Israel breaks ground on new West Bank settlement as United States delegations visits

Andrew Cummings
June 22, 2017

More than 600,000 Israelis live in settlements in the West Bank, including east Jerusalem, that are seen as a major obstacle to peace between Israel and the Palestinians.

Jared Kushner's return to Israel this week ramps up White House efforts to broker a peace deal, as Prime Minister Benjamin Netanyahu gauges what he needs to give Palestinians to bring ties with the broader Arab world out of the shadows, diplomats and Israeli government aides said.

Building starts on settler homes in the Israeli-occupied West Bank soared by 70 per cent in the year to March 2017, data released by the Central Bureau of Statistics showed yesterday.

According to the White House official, Trump strongly believed that peace would be possible and its a top priority for him to achieve the last peace agreement between Israelis and Palestinians.

Jewish settlements in the West Bank are regarded as illegal under worldwide law and are considered one of the main obstacles to a two-state solution, taking land claimed by Palestinians for a future state.

While Israel has not launched new settlements in recent decades, extensive construction has focussed on expanding existing settlements.

White House officials played down expectations of a dramatic breakthrough during the visit, the New York Times reported.

"After decades, I have the honour to be the first prime minister to build a settlement in Judea and Samaria", Netanyahu said, calling the West Bank by its biblical name.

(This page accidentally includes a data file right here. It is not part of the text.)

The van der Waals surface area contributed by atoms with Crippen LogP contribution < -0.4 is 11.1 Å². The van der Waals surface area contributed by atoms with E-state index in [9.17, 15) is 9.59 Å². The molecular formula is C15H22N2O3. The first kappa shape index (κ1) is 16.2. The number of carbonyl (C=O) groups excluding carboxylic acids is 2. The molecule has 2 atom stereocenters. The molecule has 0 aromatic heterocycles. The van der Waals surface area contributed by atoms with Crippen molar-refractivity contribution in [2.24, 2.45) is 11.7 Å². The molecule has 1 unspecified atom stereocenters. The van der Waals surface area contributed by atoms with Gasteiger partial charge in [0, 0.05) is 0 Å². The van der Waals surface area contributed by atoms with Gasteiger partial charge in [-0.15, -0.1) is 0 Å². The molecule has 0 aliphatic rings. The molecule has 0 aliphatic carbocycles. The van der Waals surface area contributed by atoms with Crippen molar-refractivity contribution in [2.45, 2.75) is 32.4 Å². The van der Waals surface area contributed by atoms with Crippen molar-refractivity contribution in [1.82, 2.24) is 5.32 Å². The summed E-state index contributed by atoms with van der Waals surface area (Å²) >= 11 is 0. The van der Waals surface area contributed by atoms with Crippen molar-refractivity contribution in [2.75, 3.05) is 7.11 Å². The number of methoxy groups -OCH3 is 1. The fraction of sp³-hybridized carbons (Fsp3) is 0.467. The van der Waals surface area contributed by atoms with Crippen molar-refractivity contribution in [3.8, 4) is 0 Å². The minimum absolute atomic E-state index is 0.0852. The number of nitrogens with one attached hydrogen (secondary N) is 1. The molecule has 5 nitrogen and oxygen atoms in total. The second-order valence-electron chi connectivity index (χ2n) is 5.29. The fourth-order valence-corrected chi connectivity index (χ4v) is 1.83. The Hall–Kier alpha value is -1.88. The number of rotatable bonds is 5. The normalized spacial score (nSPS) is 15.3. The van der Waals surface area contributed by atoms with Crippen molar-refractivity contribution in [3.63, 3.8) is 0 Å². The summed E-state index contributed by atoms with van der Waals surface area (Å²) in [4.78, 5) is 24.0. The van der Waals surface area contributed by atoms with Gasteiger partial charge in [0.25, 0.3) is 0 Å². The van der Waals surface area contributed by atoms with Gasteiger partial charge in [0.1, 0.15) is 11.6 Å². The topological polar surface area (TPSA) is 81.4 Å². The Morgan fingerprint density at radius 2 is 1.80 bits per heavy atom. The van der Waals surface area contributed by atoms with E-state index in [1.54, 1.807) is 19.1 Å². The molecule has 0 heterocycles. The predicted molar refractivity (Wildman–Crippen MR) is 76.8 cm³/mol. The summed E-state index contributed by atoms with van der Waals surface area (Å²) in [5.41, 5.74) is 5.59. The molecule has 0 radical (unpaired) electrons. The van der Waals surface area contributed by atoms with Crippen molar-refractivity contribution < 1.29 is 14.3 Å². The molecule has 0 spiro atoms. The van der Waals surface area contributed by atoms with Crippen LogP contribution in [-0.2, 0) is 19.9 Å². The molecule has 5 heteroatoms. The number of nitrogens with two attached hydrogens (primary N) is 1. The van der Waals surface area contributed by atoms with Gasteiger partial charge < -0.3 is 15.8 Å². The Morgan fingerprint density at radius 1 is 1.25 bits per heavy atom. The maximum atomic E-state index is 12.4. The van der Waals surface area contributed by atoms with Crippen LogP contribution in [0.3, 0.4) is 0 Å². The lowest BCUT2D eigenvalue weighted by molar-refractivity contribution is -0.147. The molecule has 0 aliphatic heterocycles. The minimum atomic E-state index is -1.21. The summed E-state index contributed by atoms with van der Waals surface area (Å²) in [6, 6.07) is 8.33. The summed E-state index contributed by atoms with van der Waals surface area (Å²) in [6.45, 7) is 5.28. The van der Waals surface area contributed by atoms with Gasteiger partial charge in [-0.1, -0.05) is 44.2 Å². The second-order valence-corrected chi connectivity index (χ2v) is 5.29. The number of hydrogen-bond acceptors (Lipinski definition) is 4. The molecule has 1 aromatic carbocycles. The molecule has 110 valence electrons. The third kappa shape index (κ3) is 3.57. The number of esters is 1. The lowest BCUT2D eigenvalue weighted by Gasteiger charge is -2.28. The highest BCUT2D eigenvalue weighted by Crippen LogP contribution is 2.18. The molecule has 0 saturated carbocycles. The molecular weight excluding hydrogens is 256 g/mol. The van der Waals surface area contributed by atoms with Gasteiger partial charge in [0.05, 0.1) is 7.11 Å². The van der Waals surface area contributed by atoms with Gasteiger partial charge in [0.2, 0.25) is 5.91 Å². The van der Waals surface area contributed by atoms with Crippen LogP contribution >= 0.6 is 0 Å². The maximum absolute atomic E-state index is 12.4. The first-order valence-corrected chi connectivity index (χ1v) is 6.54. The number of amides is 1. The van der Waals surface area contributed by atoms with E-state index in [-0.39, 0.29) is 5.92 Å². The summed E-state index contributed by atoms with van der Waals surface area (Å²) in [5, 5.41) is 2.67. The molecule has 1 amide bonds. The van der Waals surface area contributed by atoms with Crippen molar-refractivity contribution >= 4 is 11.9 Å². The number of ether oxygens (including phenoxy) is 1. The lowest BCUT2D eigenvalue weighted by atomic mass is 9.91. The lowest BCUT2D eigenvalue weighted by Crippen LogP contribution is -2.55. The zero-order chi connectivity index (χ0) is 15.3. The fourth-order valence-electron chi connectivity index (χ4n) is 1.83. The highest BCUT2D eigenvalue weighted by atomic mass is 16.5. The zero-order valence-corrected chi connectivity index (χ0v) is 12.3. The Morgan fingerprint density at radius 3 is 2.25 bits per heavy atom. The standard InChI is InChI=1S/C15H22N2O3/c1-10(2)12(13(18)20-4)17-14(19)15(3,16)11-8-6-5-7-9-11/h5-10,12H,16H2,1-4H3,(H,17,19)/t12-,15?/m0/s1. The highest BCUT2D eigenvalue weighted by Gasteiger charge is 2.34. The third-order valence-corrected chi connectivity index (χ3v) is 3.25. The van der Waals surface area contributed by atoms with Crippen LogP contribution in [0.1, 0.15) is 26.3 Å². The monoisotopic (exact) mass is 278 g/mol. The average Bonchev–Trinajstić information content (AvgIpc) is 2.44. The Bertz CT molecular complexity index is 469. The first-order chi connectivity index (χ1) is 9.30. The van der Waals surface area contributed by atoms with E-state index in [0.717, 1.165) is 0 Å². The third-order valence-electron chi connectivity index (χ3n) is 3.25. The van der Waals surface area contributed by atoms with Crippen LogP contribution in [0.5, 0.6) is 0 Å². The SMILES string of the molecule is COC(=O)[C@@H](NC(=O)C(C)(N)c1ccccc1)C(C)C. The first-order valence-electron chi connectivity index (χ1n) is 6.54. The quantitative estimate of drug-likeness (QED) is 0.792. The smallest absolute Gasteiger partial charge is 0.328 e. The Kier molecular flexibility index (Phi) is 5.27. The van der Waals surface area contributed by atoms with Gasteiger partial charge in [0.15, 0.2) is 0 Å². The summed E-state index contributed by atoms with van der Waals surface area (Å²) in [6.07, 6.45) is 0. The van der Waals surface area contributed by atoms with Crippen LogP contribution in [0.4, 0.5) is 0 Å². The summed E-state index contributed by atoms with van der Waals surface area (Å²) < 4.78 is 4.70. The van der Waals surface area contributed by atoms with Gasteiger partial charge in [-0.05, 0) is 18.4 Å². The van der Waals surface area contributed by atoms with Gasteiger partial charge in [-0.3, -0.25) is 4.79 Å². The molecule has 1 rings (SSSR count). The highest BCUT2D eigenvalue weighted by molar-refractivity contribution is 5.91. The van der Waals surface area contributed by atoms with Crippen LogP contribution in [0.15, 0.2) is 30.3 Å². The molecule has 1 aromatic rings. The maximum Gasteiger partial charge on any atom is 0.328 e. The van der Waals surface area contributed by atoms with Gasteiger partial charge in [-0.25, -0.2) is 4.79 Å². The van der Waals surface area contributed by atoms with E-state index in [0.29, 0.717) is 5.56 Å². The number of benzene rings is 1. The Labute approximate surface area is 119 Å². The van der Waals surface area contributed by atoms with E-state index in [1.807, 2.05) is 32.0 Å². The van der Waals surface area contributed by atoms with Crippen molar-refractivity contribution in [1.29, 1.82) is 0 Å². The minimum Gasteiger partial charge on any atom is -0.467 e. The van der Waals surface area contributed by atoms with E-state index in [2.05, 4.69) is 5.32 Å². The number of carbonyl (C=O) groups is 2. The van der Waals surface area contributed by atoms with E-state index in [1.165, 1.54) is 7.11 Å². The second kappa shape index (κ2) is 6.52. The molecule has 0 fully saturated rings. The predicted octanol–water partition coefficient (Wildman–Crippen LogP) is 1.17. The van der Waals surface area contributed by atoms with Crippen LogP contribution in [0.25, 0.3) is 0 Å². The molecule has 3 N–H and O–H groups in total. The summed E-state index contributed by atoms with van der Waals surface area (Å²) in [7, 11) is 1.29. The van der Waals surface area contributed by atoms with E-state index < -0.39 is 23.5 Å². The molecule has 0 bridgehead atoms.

Netanyahu had vowed to build the settlement to replace Amona, a settlement outpost built on private Palestinian land that was dismantled in February following an Israeli Supreme Court ruling.

Netanyahu has billed the settlement as the first new one established from scratch in the West Bank in almost two decades.

Few Israelis can contemplate dividing Jerusalem, and nearly none would entertain Palestinian demands for allowing refugees and their descendants, who now number in the millions, the right to live in Israel.

On Monday the White House announced that Kushner as well as Jason Greenblatt, a top U.S. national security aide, would meet Israeli and Palestinian leaders this week.

But Israel has not built a fully fledged new settlement since the 1990s.

Mladenov quoted Netanyahu as saying that "there will never be a government that is more pro-settlement than our government".

"The internal deliveries of electricity to consumers inside the Gaza Strip is not the responsibility of the electric company and is done by internal Palestinian authorities in the Gaza Strip", it said.

Other reports by iNewsToday